Today, most sectors rose on the Australian Stock Exchange, with Crown’s shares soaring past the casino giant’s surprise takeover offer price.
The Australian share market snapped a three-day losing streak on Monday, with most sectors gaining ground. At the same time, beleaguered casino giant Crown Resorts was the standout performer after a surprise $8bn takeover bid.
The S&P/ASX200 closed 0.66 percent higher at 6752.5 while the All Ordinaries Index rose 0.51 percent to 6995. OpenMarkets Group chief executive Ivan Tchourilov said the local bourse marched to its own beat after US markets closed mixed on Friday.
Crown received an unsolicited, non-binding, and indicative proposal from New York-based private equity giant The Blackstone Group of $11.85 cash per share, sending its shares soaring by 21.4 percent to $11.97.
The offer is subject to conditions, including regulatory confirmation that a Blackstone-owned Crown is suitable for owning and operating the Sydney, Melbourne, and Perth casinos.
The board has not yet recommended shareholders — the most prominent being reclusive billionaire James Packer — and is assessing the proposal. Blackstone already has a 9.99 percent stake in Crown.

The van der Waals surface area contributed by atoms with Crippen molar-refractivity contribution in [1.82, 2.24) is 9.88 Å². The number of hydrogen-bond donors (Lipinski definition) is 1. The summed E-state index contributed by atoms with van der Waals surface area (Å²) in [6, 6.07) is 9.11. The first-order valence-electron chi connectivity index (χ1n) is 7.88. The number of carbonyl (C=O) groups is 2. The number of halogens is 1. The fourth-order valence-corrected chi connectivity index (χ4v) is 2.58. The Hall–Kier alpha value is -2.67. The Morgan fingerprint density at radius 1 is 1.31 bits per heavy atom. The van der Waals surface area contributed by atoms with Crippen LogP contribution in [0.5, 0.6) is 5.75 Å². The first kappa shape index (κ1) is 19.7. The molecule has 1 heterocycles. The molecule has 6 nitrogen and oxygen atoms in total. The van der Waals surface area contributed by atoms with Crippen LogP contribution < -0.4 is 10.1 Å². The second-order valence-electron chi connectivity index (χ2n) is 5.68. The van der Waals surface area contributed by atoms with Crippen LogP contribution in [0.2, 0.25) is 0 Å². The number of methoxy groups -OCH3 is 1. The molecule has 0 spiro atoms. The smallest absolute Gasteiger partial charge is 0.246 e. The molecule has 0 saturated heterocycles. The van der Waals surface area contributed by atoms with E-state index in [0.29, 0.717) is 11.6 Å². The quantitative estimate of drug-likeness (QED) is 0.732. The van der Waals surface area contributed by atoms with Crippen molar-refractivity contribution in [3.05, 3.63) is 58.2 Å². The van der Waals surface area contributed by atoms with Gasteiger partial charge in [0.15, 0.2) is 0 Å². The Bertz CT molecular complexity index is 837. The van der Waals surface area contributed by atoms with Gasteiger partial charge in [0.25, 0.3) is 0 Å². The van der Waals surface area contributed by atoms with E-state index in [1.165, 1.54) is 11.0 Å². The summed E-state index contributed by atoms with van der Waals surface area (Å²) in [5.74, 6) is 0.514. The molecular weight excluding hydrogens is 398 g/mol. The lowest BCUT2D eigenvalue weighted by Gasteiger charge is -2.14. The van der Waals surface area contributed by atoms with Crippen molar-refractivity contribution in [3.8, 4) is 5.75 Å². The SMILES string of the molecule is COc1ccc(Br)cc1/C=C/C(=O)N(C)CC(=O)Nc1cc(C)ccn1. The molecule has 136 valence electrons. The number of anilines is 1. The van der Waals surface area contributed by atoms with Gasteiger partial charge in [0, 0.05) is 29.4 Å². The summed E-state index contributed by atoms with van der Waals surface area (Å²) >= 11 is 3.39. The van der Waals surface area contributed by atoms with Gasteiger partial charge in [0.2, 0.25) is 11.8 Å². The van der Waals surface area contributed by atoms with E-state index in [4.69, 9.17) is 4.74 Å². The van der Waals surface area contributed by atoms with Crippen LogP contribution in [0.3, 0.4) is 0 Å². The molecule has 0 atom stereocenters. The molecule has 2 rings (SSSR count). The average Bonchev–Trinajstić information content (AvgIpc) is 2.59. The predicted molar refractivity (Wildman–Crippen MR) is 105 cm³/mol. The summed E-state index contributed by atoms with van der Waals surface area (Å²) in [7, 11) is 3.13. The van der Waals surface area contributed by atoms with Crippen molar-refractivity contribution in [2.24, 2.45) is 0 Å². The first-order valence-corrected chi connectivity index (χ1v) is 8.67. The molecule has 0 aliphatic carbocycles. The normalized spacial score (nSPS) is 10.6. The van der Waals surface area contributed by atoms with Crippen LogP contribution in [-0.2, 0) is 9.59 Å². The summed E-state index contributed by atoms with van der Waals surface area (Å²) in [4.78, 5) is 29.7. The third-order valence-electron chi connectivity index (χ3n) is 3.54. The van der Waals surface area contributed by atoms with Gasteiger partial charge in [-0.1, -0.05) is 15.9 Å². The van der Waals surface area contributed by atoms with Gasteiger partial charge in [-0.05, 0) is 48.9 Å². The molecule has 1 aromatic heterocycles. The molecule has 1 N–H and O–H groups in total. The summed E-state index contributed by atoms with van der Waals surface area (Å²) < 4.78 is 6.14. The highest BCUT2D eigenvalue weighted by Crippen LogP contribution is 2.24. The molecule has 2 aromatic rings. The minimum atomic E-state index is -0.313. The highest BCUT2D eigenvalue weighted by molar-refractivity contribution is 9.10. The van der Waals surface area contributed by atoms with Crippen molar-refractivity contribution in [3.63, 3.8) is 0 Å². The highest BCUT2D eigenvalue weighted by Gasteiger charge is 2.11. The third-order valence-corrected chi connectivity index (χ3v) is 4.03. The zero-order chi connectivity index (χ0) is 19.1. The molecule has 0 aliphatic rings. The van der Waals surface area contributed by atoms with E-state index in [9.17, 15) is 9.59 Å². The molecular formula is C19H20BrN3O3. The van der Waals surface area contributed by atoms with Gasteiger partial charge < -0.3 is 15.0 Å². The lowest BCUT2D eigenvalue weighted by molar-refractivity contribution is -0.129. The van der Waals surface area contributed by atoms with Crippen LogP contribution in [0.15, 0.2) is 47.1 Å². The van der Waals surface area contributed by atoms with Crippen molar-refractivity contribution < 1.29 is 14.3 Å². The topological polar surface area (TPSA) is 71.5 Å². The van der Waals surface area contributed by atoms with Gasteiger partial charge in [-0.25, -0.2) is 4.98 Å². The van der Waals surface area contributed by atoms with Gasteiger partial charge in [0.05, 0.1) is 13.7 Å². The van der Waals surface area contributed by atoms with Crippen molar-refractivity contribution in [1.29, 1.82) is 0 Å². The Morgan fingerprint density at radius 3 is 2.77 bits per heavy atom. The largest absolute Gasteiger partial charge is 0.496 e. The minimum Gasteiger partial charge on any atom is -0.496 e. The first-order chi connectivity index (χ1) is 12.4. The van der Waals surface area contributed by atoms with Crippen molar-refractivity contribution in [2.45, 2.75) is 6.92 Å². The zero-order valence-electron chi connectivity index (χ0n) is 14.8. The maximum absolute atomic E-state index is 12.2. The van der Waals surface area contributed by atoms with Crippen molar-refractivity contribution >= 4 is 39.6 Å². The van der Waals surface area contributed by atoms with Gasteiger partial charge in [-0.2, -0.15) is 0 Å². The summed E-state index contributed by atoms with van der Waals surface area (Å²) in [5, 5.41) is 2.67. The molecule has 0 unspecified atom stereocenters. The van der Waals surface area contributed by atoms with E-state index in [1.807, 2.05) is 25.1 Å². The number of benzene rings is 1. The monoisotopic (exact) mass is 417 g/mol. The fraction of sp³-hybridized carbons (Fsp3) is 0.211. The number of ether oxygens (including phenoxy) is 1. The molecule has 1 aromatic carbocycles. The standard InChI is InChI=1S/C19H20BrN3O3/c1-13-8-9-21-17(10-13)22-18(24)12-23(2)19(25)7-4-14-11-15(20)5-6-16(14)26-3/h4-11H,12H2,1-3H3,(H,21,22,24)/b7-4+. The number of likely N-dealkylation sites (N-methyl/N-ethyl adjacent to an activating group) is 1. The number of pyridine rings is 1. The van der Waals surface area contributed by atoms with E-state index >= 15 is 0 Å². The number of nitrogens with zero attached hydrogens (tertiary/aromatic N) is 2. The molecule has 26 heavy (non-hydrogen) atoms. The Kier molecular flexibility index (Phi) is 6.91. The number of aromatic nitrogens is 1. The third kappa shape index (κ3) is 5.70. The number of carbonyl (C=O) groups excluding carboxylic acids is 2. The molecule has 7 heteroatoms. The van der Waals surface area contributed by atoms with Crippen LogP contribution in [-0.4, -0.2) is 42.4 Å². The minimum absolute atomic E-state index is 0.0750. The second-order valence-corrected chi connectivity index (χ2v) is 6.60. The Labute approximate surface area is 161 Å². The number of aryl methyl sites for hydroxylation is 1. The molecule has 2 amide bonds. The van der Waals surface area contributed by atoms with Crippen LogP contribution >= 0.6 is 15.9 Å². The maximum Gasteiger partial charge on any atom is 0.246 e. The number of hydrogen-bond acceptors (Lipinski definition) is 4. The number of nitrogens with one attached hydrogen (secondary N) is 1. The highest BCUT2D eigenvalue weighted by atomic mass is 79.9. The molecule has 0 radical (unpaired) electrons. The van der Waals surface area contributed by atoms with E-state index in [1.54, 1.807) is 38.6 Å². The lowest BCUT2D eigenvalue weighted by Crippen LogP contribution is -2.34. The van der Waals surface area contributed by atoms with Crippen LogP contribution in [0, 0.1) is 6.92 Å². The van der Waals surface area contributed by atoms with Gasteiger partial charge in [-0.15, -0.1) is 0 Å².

It comes just two days before the company faces a royal commission in Victoria over its explosive money laundering scandal. Another major mover was department store chain Myer, which gained 5.97 percent to 35.5 cents.
“The stock looks interesting at current levels with a lot of buying pressure coming through today,” Mr. Tchourilov said. “Their retail outlets obviously struggled during COVID, but online sales have done quite well, which has kept them going.
“Meanwhile, Myer’s short-term liabilities – due within 12 months – are around $650m, and it only has $300m or so in cash and short-term receivables, due within the same time frame.
“They clearly still have balance sheet worries, which makes it quite difficult to put together a strong investment case for them.” Online retailer Kogan was a laggard, shedding 3.46 percent to $13.67.
The materials sector was weaker after iron ore prices fell. Rio Tinto lost 1.15 percent to $107.81, BHP retreated 0.89 percent to $44.50, and Fortescue slumped 4.25 percent to $19.16.
CommSec analyst James Tao said there were continuing concerns about Chinese demand for Australia’s key export.